Economic crisis could result in failed states

April 2, 2009
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, LONDON April 2 – UN chief Ban Ki-moon warned on Thursday that failing to act to halt the global economic crisis could lead to widespread social unrest and failed states, ahead of the G20 crisis summit here.

"What began as a financial crisis has become a global economic crisis," the UN secretary general wrote in an article in the Guardian newspaper.

"I fear worse to come — a full-blown political crisis defined by growing social unrest, weakened governments and angry publics who have lost all faith in their leaders and their own future."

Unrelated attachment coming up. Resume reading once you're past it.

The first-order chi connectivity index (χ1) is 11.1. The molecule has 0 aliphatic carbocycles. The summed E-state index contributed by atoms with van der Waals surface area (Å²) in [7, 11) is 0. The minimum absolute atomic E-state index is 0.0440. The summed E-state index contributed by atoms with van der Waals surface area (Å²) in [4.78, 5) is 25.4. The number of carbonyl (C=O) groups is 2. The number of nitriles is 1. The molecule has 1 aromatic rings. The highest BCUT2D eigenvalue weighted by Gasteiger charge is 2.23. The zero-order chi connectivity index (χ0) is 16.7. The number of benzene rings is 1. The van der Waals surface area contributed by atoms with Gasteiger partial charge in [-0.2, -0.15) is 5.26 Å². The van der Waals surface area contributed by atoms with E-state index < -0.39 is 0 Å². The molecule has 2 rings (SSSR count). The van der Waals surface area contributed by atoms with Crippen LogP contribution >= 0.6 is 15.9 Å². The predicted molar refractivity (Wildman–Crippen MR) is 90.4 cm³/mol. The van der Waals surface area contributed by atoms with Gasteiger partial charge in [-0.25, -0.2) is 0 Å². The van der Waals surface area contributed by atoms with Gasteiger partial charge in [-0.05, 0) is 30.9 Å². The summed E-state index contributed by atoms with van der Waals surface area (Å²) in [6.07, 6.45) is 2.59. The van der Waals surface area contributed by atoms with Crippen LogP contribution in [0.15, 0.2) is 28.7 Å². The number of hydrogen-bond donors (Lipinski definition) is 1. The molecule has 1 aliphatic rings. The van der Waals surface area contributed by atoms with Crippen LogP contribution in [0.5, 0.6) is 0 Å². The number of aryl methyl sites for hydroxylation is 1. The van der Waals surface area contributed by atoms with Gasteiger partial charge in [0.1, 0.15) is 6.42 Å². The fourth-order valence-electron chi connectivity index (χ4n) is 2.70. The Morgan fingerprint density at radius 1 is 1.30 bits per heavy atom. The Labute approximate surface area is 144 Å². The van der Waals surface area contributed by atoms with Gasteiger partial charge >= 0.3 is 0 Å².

He said the global economic downturn affected the poorest countries the most, and noted that in these countries "things fall apart alarmingly fast".

"Unless we build a worldwide recovery we face a looming catastrophe in human development," Ban wrote.

World leaders meet in London on Thursday to decide how to tackle the global financial crisis, but are divided on whether to boost the world economy with an injection of capital, or to focus on new rules to prevent another such crisis.

Ban called for a "truly global stimulus" package, and argued that developing countries need one trillion dollars over 2009 and 2010.

He added: "There is a thin line between failing banks and failing countries, and we cross it at our peril."

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